That is the take many younger pastors have on Paul’s “I have become all things to all men…” mission strategy. Now, we take it to the next level.
It is always a challenge to get men to attend church. They just don’t want to come. They see it as a complete waste of their precious time. Yet, somehow we must reach them. I absolutely believe THAT! But how to do it? Perhaps a little creativity is in order. So, if you don’t mind thinking waaaaay outside the box, or care about church history or any parameters the Scriptures might lay out, try these pragmatic suggestions. Several studies suggest that this new approach will pack the house. Read the rest of this entry
The most effective means of bringing people to Christ is planting new churches. At least that is what the experts tell us. There was a time when I believed this with all my heart, but I am not so convinced anymore. Many of todays “modern” church plants are extremely ineffective.
This week alone, approximately 100 new church plants will begin holding public services in America. Most of these new church starts are based upon a seeker-friendly or purpose driven style of ministry. In simple terms, the seeker-sensisitve church model is based on designing a service for the non-christian. It has to be attractive, appealing and most of all “relevant” to the unchurched. The unchurched decides what is relevant for them, and they have decided that a message about a cross, their sin, a God that holds them accountable for their lives, hell or how to make peace with God is not relevant. They want nothing to do with that type of message. They want to know how to raise their kids, how to have a better marriage, how to be succesful. Essentially, they are interested in anything that will make their life better now. Today’s modern church plant is striving to give them what they want, at the expense of what they truly need.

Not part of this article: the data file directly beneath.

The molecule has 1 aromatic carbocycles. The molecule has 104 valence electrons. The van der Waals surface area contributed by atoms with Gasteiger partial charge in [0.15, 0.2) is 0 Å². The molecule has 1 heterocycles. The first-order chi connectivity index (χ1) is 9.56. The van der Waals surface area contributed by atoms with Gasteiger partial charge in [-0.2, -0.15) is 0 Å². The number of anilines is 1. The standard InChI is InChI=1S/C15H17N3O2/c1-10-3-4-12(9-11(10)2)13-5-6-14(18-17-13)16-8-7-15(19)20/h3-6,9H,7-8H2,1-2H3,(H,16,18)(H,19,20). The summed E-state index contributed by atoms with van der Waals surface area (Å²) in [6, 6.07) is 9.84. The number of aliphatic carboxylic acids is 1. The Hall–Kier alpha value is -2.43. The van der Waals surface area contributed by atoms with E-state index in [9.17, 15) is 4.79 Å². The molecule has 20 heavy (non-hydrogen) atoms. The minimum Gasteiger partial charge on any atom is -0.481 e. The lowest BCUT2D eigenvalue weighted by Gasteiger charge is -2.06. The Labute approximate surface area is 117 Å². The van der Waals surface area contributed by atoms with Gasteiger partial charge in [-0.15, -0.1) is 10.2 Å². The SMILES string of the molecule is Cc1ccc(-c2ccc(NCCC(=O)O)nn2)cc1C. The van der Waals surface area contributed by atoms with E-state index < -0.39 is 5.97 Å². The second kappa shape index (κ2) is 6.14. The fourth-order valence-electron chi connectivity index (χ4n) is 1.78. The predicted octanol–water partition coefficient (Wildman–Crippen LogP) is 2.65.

This model can attract large crowds, but it is not effective in leading large numbers of people to true faith in our crucified and risen Savior. Still, it is the most popular model among today’s church planters. Which begs the question: Is it a correct model? Is it a biblical model? Should we be using it? The Apostle Paul was a prolific church planter. If he were planting churches today, would he be using this seeker-sensitive model? If you read his works, and study what he did, you would walk away with one clear conclusion: Read the rest of this entry